Environment | Texas Public Radio

Environment

As part of Texas Public Radio's on-going focus on the environment, we are proud to bring the public and our members reporting designed to help improve and draw attention to the region's health and environment.

Nathan Cone / Texas Public Radio

Across the Hill Country, there’s a proliferation of permit applications to discharge treated wastewater directly into Hill Country creeks and rivers. Population increases are putting pressure on utilities to expand services, and many do not have the technical or financial resources to explore non-discharge options. At this Texas Water Symposium panel held on November 8, 2018 at Schreiner University, panelists discuss the implications of wastewater discharge for creek and river health and for the quality of rural well water, and explore the alternatives for the region.

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LAKSHMI SINGH, HOST:

From Texas Standard:

In south Texas, cotton farmers are beginning to reap what they've sown. The harvest season starts in the Rio Grande Valley, and slowly creeps north throughout the fall. Whether it's drought, hail, flood, or pests, there's plenty that can go wrong while growing cotton. But farmers aren't clear of the hazards once they get the crop out of the ground. They still have to avoid cotton contamination. That's something that Jimmy Roppolo knows quite a bit about. He's the general manager of United Ag Cooperative in El Campo, where they're starting to gin this season's cotton.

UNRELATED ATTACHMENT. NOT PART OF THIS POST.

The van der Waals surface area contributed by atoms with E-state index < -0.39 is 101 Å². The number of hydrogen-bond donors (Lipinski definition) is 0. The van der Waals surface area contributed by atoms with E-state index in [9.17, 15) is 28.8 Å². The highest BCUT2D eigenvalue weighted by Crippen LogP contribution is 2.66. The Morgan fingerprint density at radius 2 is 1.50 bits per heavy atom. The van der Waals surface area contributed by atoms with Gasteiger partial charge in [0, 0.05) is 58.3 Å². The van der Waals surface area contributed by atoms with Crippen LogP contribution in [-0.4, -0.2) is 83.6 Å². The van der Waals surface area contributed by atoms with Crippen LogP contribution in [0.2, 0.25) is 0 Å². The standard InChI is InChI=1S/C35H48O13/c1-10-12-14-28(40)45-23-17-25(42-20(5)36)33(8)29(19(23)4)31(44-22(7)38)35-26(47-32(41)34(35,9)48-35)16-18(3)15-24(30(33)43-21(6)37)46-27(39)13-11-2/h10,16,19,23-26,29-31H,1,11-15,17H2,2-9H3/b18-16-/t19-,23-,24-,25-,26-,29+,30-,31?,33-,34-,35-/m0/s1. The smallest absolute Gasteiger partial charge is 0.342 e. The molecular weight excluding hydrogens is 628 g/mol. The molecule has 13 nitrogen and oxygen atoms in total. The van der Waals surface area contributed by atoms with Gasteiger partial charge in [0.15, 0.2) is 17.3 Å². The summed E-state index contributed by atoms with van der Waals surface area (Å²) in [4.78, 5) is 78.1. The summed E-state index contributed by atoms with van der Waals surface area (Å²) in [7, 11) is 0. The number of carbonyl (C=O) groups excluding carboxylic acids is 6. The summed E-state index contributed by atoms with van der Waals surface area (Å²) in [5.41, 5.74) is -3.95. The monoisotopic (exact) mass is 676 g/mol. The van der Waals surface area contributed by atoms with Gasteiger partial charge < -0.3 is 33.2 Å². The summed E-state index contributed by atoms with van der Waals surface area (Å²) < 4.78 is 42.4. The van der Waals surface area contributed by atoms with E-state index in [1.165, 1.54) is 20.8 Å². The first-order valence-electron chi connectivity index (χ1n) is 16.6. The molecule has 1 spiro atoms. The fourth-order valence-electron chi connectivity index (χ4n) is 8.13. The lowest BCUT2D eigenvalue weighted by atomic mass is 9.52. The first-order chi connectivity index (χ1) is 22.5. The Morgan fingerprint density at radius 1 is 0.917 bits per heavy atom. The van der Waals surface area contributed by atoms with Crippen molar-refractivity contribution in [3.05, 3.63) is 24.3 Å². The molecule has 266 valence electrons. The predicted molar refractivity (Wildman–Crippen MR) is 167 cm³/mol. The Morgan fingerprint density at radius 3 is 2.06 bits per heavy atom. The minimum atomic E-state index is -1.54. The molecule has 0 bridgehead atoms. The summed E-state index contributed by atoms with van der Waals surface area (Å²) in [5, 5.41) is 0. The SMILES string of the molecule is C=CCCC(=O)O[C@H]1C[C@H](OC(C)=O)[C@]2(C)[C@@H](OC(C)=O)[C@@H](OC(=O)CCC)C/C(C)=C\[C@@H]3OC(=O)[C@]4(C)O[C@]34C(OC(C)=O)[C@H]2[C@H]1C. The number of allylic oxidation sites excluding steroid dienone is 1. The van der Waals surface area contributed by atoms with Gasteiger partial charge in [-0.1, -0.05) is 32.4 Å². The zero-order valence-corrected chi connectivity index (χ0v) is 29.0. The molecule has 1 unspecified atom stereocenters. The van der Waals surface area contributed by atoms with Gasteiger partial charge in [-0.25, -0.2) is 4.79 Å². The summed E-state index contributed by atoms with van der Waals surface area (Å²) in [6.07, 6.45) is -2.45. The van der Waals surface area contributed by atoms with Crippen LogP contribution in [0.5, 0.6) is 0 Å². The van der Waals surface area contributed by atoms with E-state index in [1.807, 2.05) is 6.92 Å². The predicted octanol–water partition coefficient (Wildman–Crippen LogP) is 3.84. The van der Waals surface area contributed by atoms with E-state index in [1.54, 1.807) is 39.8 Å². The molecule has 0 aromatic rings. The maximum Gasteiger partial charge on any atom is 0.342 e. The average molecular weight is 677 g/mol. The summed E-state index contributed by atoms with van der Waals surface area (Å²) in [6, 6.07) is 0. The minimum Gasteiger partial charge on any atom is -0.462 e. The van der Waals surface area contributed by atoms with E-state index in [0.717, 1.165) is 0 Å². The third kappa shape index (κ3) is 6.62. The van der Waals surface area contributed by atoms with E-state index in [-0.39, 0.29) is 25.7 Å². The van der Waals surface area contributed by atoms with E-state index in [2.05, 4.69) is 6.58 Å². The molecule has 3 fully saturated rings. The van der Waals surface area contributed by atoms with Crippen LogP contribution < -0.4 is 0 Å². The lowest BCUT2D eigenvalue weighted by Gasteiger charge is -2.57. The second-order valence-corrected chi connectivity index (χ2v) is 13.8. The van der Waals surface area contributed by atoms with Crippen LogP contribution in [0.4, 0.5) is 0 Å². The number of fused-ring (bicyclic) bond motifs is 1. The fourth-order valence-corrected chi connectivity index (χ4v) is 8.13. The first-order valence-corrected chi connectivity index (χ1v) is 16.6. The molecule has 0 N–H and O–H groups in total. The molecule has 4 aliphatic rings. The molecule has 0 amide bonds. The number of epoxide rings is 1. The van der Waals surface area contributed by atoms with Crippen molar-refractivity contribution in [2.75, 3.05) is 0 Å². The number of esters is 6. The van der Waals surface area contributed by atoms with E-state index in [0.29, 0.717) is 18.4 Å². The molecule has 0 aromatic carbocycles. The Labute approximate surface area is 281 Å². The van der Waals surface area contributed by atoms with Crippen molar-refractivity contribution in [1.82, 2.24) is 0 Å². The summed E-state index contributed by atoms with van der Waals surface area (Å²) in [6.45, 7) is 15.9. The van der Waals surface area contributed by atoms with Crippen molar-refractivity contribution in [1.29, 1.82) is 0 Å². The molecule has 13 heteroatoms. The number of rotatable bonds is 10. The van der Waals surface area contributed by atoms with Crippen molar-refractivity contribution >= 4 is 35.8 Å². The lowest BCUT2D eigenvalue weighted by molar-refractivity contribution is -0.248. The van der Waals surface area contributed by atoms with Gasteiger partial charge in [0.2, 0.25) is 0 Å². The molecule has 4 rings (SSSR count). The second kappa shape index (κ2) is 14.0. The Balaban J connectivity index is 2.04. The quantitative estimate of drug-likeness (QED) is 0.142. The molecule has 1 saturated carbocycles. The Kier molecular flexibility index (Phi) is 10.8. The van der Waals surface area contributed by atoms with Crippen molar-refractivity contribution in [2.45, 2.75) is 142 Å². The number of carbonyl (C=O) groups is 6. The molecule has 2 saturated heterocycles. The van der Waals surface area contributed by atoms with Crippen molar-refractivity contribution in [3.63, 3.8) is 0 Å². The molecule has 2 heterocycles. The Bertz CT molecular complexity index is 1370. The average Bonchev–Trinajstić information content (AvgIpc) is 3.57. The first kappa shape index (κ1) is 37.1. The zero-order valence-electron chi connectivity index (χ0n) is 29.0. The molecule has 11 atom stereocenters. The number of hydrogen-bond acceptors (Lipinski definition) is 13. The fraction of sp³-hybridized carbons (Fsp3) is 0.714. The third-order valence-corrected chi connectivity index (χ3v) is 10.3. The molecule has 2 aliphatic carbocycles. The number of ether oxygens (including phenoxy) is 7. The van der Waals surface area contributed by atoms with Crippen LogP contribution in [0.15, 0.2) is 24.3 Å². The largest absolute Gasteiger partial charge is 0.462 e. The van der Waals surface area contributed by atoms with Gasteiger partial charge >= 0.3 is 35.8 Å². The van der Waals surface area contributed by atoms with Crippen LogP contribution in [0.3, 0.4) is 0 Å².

From Texas Standard:

Texas has seen an abundance of red tides within the last few decades and it can be just as ominous as it sounds. Red tide is a harmful algae bloom caused by plant cells that multiply out of control, killing fish in the area and causing potential respiratory infections on land. Researchers are working on a system that would send out red tide warnings to vulnerable populations.

From Texas Standard:

NASA says droughts are becoming more common, and will continue to be. If that's true, more lawsuits could follow. In the U.S., states are taking each other to court over what constitutes fair use of rivers and tributaries. Last week, the Supreme Court ruled in Florida v. Georgia, settling  a long-running dispute over three river systems shared among Florida, Georgia and Alabama. The decision could have significant implications for Texas' water disputes with its neighbors.

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